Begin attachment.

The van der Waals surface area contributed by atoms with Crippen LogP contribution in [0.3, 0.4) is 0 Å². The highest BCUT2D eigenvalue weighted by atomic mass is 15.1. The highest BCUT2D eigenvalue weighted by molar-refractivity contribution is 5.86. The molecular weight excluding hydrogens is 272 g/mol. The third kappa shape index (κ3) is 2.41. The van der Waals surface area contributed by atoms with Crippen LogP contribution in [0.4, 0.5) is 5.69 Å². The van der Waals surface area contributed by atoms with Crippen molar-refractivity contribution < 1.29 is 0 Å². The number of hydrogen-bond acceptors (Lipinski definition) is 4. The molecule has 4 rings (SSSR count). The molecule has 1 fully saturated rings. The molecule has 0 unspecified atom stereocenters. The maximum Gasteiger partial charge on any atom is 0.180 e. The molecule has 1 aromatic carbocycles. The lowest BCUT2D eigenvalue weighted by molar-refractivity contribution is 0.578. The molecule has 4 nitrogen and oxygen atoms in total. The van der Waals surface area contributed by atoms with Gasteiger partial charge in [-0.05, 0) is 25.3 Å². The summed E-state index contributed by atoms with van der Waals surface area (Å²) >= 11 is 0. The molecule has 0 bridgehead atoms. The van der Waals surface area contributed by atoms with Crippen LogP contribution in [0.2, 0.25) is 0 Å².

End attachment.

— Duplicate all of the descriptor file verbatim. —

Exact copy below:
The van der Waals surface area contributed by atoms with Crippen LogP contribution in [0.3, 0.4) is 0 Å². The highest BCUT2D eigenvalue weighted by atomic mass is 15.1. The highest BCUT2D eigenvalue weighted by molar-refractivity contribution is 5.86. The molecular weight excluding hydrogens is 272 g/mol. The third kappa shape index (κ3) is 2.41. The van der Waals surface area contributed by atoms with Crippen LogP contribution in [0.4, 0.5) is 5.69 Å². The van der Waals surface area contributed by atoms with Crippen molar-refractivity contribution < 1.29 is 0 Å². The number of hydrogen-bond acceptors (Lipinski definition) is 4. The molecule has 4 rings (SSSR count). The molecule has 1 fully saturated rings. The molecule has 0 unspecified atom stereocenters. The maximum Gasteiger partial charge on any atom is 0.180 e. The molecule has 1 aromatic carbocycles. The lowest BCUT2D eigenvalue weighted by molar-refractivity contribution is 0.578. The molecule has 4 nitrogen and oxygen atoms in total. The van der Waals surface area contributed by atoms with Gasteiger partial charge in [-0.05, 0) is 25.3 Å². The summed E-state index contributed by atoms with van der Waals surface area (Å²) >= 11 is 0. The molecule has 0 bridgehead atoms. The van der Waals surface area contributed by atoms with Crippen LogP contribution in [0.2, 0.25) is 0 Å².